The holiday season is here, which means that truckers and delivery drivers will be extra busy trying to ensure that merchandise gets to where it needs to be. While it is easy for people to fuss when things aren't delivered on time or stores are out of something, they should focus on the dangers of this type of work. Unfortunately, these jobs come with serious risks.
Semitrucks are large and heavy, especially when they are carrying a full load of cargo. Truckers must be careful as they drive because wrecks that involve those rigs and personal vehicles can be devastating. The victims of these crashes often suffer from serious injuries. Death is also possible in severe accidents, which, sadly take place more than we'd like to think about.
In an effort to cut down on the prevalence of distracted driving in North Carolina and across the U.S., the National Highway Traffic Safety Administration has proposed new guidelines that involve blocking many phone features while driving. The new recommendations are Phase 2 of the NHTSA's Driver Distraction Guidelines.
If autonomous truck technology becomes widely adopted, North Carolina truck drivers could take care of non-driving related tasks while they are traveling down the highways. That was one of the findings in a report from the American Transportation Research Institute. In its report, the ATRI discussed the potential of autonomous vehicle technology and explained the roadblocks that must be overcome before self-driving trucks can become a reality.
Semitrucks or eighteen-wheelers are the large vehicles that move commercial, industrial, agricultural and retail products around the country via our system of interstates. There is no question that our modern consumer culture requires these vehicles to maintain the standard of living that is a major risk for people out on the roads.
The hours that commercial vehicle drivers in North Carolina and around the country spend behind the wheel will be logged by electronic devices beginning in December 2017 as planned after a federal court ruled that the rule mandating them does not violate the U.S. Constitution. The Federal Motor Carrier Safety Administration published the rule in December 2015, but it has been roundly opposed by both truck drivers and advocacy groups for the trucking industry.
If the U.S. Department of Transportation (DOT) has its way, big rigs will soon be traveling a little slower on our nation's highways.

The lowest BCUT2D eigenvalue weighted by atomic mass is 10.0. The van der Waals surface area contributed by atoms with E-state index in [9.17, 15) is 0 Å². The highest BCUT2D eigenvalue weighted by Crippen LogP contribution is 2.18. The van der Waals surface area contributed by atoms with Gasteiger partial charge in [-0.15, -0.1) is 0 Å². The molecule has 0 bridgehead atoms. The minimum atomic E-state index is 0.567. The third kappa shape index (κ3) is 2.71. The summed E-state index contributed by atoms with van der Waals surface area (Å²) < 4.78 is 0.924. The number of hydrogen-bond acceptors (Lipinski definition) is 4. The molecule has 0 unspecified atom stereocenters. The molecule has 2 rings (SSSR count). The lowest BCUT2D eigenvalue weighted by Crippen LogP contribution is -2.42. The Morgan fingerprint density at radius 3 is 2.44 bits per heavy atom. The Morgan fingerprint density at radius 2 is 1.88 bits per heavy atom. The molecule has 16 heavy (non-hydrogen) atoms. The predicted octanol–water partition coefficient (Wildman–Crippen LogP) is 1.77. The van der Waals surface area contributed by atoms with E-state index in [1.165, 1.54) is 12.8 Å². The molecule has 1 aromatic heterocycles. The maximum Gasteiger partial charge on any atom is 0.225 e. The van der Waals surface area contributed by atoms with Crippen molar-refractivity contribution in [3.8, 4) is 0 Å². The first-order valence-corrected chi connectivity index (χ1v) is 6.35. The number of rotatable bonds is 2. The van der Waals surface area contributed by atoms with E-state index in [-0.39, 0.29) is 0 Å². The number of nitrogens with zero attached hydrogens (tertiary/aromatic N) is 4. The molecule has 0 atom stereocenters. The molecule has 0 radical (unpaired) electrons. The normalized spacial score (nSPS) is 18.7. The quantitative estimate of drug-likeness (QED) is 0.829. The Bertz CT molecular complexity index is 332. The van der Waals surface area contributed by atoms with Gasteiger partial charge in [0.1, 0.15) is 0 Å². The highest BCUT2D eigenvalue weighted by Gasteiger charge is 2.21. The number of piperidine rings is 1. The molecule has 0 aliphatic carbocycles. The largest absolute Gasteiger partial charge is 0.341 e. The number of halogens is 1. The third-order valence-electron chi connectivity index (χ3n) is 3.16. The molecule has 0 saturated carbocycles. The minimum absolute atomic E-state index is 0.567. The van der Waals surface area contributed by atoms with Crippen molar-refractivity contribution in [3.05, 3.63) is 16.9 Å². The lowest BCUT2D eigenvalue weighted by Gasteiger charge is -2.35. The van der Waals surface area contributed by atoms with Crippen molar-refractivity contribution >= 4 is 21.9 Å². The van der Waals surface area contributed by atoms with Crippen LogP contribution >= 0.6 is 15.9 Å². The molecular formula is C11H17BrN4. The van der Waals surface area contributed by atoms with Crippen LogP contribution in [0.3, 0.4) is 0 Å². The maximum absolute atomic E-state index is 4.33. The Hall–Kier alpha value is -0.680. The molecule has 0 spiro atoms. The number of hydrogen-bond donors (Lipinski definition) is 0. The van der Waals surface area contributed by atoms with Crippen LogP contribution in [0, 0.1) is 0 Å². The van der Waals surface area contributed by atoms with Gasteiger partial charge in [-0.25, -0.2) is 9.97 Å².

Commercial truck drivers in North Carolina and throughout the U.S. as well as their employers are obligated to comply with a variety of rules and regulations that have been promulgated by the Federal Motor Carrier Safety Administration. One of the rules that the FMCSA has enacted requires drivers to take a 30-minute rest break during the first eight hours of each workday.
A North Carolina resident who is injured in an accident involving truck driver negligence may potentially seek compensation from the driver and the trucking company by filing a lawsuit. Many of these lawsuits are settled outside of court to avoid the time and expense of litigation. However, there are advantages and disadvantages of taking this route that injured individuals should be aware of.
Road users in North Carolina rely on the Federal Motor Carrier Safety Administration to ensure that bus and semi-tractor trailer drivers are qualified and properly trained. Large commercial vehicles handle very differently from passenger cars and light trucks, and becoming familiar with their controls and behavior is an important part of driver training. Current federal commercial driver's license rules have been criticized in some quarters because trainee drivers do not spend significant amounts of time behind the wheel in real-world driving situations, but changes to the regulations proposed by the FMCSA in early March would add this requirement.